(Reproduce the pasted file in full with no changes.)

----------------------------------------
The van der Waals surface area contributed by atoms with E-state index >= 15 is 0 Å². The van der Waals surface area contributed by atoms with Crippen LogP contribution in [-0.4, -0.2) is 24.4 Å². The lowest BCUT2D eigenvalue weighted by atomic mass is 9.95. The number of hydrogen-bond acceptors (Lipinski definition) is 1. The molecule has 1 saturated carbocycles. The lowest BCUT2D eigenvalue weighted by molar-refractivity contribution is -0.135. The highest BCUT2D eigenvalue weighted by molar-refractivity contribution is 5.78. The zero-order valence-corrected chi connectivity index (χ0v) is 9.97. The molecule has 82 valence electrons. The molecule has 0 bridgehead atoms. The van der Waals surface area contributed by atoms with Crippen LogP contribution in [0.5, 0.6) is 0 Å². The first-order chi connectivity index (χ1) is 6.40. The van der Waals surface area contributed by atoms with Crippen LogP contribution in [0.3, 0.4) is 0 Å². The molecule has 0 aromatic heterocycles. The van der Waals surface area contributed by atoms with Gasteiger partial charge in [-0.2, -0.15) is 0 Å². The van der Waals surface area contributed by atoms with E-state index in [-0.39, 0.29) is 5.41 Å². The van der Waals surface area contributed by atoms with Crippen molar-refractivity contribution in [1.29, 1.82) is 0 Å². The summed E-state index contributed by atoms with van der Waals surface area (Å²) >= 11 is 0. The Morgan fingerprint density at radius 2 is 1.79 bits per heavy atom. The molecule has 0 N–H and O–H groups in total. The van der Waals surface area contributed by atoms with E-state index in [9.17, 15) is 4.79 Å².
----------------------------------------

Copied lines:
The van der Waals surface area contributed by atoms with E-state index >= 15 is 0 Å². The van der Waals surface area contributed by atoms with Crippen LogP contribution in [-0.4, -0.2) is 24.4 Å². The lowest BCUT2D eigenvalue weighted by atomic mass is 9.95. The number of hydrogen-bond acceptors (Lipinski definition) is 1. The molecule has 1 saturated carbocycles. The lowest BCUT2D eigenvalue weighted by molar-refractivity contribution is -0.135. The highest BCUT2D eigenvalue weighted by molar-refractivity contribution is 5.78. The zero-order valence-corrected chi connectivity index (χ0v) is 9.97. The molecule has 82 valence electrons. The molecule has 0 bridgehead atoms. The van der Waals surface area contributed by atoms with Crippen LogP contribution in [0.5, 0.6) is 0 Å². The first-order chi connectivity index (χ1) is 6.40. The van der Waals surface area contributed by atoms with Crippen LogP contribution in [0.3, 0.4) is 0 Å². The molecule has 0 aromatic heterocycles. The van der Waals surface area contributed by atoms with Gasteiger partial charge in [-0.2, -0.15) is 0 Å². The van der Waals surface area contributed by atoms with E-state index in [-0.39, 0.29) is 5.41 Å². The van der Waals surface area contributed by atoms with Crippen molar-refractivity contribution in [1.29, 1.82) is 0 Å². The summed E-state index contributed by atoms with van der Waals surface area (Å²) >= 11 is 0. The Morgan fingerprint density at radius 2 is 1.79 bits per heavy atom. The molecule has 0 N–H and O–H groups in total. The van der Waals surface area contributed by atoms with E-state index in [9.17, 15) is 4.79 Å².